Cassie took all of this in in seconds. She straightened herself, ran her palms over her jeans and tried to tame her hair. She gave up before she made much of an effect, though. She was still trying to climb out of hole she had plummeted in, and trivial things like her appearance had suddenly been drained of their importance.

"What time is it?" Cassie fumbles around the bedside table for her phone. It tells her it's nine at night. She doesn't know when she fell asleep, but it feels a lot longer than it must have been. Ages must have gone by. The world surely ended while she had been submerged in sleep.

Faye is studying her profile with her arms crossed. That stance means she's trying to make a decision. It makes Cassie uncomfortable.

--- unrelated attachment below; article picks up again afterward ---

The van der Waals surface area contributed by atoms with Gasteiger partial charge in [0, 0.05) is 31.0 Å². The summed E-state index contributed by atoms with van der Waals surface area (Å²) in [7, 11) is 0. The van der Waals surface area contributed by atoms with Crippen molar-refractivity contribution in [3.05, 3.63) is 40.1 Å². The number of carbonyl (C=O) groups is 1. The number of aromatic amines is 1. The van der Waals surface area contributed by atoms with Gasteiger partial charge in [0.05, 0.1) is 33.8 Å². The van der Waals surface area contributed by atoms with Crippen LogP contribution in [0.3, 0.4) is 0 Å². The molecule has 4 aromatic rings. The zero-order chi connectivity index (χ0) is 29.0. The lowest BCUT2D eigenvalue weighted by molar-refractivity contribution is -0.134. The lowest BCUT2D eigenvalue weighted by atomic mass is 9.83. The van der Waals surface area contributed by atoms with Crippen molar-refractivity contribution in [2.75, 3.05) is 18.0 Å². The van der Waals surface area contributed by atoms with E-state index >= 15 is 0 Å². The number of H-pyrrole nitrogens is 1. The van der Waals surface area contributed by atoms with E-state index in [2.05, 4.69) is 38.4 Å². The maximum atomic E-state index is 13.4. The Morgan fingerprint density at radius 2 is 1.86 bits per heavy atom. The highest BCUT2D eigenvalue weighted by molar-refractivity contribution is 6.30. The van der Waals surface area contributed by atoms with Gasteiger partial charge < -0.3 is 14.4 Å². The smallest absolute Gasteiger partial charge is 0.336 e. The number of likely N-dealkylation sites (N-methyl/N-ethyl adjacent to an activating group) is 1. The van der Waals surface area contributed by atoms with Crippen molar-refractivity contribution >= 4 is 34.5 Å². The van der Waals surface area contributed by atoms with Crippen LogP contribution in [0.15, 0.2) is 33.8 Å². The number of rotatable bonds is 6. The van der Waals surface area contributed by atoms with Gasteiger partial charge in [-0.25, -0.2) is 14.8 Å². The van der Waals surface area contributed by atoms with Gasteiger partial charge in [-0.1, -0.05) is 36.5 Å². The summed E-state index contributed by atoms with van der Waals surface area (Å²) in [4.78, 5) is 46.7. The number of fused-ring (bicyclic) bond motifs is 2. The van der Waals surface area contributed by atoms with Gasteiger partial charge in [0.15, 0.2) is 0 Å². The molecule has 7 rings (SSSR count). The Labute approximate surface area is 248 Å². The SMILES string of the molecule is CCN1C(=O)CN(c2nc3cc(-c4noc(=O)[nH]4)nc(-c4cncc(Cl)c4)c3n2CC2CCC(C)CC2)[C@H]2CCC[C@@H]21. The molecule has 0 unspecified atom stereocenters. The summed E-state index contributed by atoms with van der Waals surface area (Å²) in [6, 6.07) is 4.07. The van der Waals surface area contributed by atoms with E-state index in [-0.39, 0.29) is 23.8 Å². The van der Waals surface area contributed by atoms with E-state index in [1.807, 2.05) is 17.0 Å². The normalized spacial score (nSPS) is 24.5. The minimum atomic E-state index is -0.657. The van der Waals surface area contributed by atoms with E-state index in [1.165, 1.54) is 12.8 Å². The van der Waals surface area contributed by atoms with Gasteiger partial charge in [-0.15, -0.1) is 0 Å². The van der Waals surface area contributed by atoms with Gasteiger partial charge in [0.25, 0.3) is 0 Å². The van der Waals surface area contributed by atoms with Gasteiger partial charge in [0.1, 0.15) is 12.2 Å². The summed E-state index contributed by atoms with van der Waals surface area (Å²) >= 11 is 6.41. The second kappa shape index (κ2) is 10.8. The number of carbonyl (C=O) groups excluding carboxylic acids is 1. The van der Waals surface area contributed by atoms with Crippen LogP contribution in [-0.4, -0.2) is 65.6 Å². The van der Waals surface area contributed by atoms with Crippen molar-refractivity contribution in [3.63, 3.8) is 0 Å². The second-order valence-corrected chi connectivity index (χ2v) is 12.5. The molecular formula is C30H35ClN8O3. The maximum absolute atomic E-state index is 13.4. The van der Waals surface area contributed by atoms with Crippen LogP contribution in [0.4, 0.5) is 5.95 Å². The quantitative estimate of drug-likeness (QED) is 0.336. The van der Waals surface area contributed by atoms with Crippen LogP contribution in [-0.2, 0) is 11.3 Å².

"Your grandma said you were hysterical. She didn't know what to do. Apparently she called Diana and Melissa and neither answered." Faye uncrosses her arms. A decision had been made, but Cassie couldn't tell what about. "So, here I am. Your angel."

Cassie swallows. She hadn't realized she had been making such a fit. With nothing else to say, she simply admits, "That's embarrassing."

"Was it about your mom?"

Faye doesn't exactly know the definition of 'sensitive subjects'. Bluntness is a curse. But it doesn't bother Cassie; it's just another mark on the scoreboard her subconscious is keeping without her fully aware - falling under the 'pros' list of Faye Chamberlain.

"No." Cassie's throat feels scratchy and sore. She must have been really wailing. Rubbing under her chin, Cassie's eyes fall down from Faye's face to her exposed shoulder and her breasts and her flat stomach and her legs and the still jittering foot. "Not her."